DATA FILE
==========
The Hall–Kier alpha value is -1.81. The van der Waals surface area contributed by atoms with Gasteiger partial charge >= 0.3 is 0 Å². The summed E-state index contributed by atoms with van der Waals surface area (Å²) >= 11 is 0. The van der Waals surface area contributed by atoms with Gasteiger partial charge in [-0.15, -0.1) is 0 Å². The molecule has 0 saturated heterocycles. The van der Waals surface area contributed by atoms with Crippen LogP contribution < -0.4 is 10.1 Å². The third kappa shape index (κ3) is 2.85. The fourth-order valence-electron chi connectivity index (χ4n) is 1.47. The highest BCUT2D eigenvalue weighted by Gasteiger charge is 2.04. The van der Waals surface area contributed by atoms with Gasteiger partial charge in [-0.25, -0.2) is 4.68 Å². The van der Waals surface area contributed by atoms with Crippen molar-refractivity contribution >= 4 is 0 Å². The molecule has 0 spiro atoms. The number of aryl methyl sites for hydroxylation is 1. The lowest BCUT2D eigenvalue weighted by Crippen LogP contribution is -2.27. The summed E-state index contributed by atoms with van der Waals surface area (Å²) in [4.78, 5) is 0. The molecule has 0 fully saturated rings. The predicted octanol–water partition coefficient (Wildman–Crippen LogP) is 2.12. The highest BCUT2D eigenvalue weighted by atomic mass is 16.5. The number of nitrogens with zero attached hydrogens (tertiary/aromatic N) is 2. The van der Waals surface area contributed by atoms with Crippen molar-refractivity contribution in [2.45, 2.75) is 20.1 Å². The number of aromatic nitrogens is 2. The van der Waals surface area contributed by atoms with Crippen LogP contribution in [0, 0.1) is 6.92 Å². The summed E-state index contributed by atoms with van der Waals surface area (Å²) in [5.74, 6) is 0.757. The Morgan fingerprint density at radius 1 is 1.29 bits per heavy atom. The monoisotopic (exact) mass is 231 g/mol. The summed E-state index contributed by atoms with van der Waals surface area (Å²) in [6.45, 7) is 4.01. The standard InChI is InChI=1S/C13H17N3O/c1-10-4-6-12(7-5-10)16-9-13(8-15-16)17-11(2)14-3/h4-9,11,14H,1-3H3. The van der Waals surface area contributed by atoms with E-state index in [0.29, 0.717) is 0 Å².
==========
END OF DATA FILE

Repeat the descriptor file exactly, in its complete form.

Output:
The Hall–Kier alpha value is -1.81. The van der Waals surface area contributed by atoms with Gasteiger partial charge >= 0.3 is 0 Å². The summed E-state index contributed by atoms with van der Waals surface area (Å²) >= 11 is 0. The van der Waals surface area contributed by atoms with Gasteiger partial charge in [-0.15, -0.1) is 0 Å². The molecule has 0 saturated heterocycles. The van der Waals surface area contributed by atoms with Crippen LogP contribution < -0.4 is 10.1 Å². The third kappa shape index (κ3) is 2.85. The fourth-order valence-electron chi connectivity index (χ4n) is 1.47. The highest BCUT2D eigenvalue weighted by Gasteiger charge is 2.04. The van der Waals surface area contributed by atoms with Gasteiger partial charge in [-0.25, -0.2) is 4.68 Å². The van der Waals surface area contributed by atoms with Crippen molar-refractivity contribution >= 4 is 0 Å². The molecule has 0 spiro atoms. The number of aryl methyl sites for hydroxylation is 1. The lowest BCUT2D eigenvalue weighted by Crippen LogP contribution is -2.27. The summed E-state index contributed by atoms with van der Waals surface area (Å²) in [4.78, 5) is 0. The molecule has 0 fully saturated rings. The predicted octanol–water partition coefficient (Wildman–Crippen LogP) is 2.12. The highest BCUT2D eigenvalue weighted by atomic mass is 16.5. The number of nitrogens with zero attached hydrogens (tertiary/aromatic N) is 2. The van der Waals surface area contributed by atoms with Crippen molar-refractivity contribution in [2.45, 2.75) is 20.1 Å². The number of aromatic nitrogens is 2. The van der Waals surface area contributed by atoms with Crippen LogP contribution in [0, 0.1) is 6.92 Å². The summed E-state index contributed by atoms with van der Waals surface area (Å²) in [5.74, 6) is 0.757. The Morgan fingerprint density at radius 1 is 1.29 bits per heavy atom. The monoisotopic (exact) mass is 231 g/mol. The summed E-state index contributed by atoms with van der Waals surface area (Å²) in [6.45, 7) is 4.01. The standard InChI is InChI=1S/C13H17N3O/c1-10-4-6-12(7-5-10)16-9-13(8-15-16)17-11(2)14-3/h4-9,11,14H,1-3H3. The van der Waals surface area contributed by atoms with E-state index in [0.29, 0.717) is 0 Å².